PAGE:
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Physical Inactivity in the Workplace


Changes in working conditions have led to an increase in sedentary behaviour in the workplace. Solutions to get people moving during the course of their daily work are beginning to appear.



Pauline Genin, Head of studies, National observatory of physical activity and sedentary behaviour @Onaps_officiel




Automated production lines, robots doing manual tasks, technological progress in industry and the growth of service activities… This large-scale modernisation of the workplace has led to a broad expansion of the tertiary sector, with an increase in time spent in sedentary behaviours and physical inactivity.


“12 hours a day sitting down at work”

This can be seen in the increase in the number of sedentary jobs, with a concomitant decrease in physically active jobs. In France, a study highlights the fact that adults in work spend about 12 hours a day sitting down on work days, and 9 hours on days off, demonstrating a clear link between time spent seated at work and sedentary behaviour outside work. This means we spend a third of our time in sedentary activities, or more than half the time that we are awake. It has been shown that the time spent by adults in sedentary behaviour is largely due to work, which typically involves long, uninterrupted periods of time spent sitting. As an example, in a full day’s work employees in the service sector spend on average 77% of their time sitting, 18% standing and only 5% moving around. [1]

Apart from the time spent sitting, lack of activity is also linked to the massive use of screens which is constantly growing in France and all over the world. This trend is particularly significant among women, because one in five women combine sedentary behaviour with physical inactivity. [2]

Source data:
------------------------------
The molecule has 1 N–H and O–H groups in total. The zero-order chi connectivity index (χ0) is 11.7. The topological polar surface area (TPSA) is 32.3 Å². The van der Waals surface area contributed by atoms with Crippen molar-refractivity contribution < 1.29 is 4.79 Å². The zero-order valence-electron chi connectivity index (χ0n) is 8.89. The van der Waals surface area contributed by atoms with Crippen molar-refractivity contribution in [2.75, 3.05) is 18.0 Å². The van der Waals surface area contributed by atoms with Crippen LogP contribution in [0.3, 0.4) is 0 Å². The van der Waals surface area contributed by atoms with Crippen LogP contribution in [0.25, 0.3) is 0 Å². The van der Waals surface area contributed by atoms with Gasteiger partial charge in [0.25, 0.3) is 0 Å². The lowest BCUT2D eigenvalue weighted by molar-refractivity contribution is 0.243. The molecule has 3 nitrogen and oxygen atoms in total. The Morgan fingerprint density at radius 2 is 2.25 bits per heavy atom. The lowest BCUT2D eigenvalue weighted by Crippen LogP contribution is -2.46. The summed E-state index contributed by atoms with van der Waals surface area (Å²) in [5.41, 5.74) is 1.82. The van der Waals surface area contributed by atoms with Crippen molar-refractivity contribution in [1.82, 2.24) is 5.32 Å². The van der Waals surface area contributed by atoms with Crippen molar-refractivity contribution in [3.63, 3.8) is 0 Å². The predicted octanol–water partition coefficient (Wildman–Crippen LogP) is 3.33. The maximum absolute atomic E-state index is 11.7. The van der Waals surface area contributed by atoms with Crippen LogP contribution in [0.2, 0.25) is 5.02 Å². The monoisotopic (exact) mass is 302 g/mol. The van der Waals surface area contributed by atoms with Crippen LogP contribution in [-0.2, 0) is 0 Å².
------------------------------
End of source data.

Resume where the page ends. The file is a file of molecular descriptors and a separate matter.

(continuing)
In 1994, 12% of employees spent 20 hours or more a week in front of a screen. This figure went up to 23% in 2010, with a much higher percentage among managers and workers in administrative roles (nearly half). 53% of employees use a screen either continuously or not (48% of men and 60% of women) [3]. In parallel, most workers go to work sitting in a car (70%) or public transport (15%).


“Sit/stand desks, active work stations…”

This combination of an ever-increasing amount of time spent sitting, with constantly growing lengths of time exposed to screens, can only be harmful for health, leading to various chronic or metabolic conditions. Physical activity is not an effective protection from the deleterious effects of sedentary behaviour. For example, whatever the level of physical activity, watching television for more than 3 hours a day is linked with a rise in mortality, and the total length of time spent in front of screens is linked to an increased risk of various serious chronic diseases [4]. That is why public health policies aim to increase time spent on physical activity and sport, and also to decrease time spent sitting. As a consequence, the development of chronic diseases in service sector employees, linked to excessive time spent sitting, added to an increased risk of anxiety and depression when compared with employees with more physical jobs, will lead to raised levels of absenteeism and also loss of productivity [5].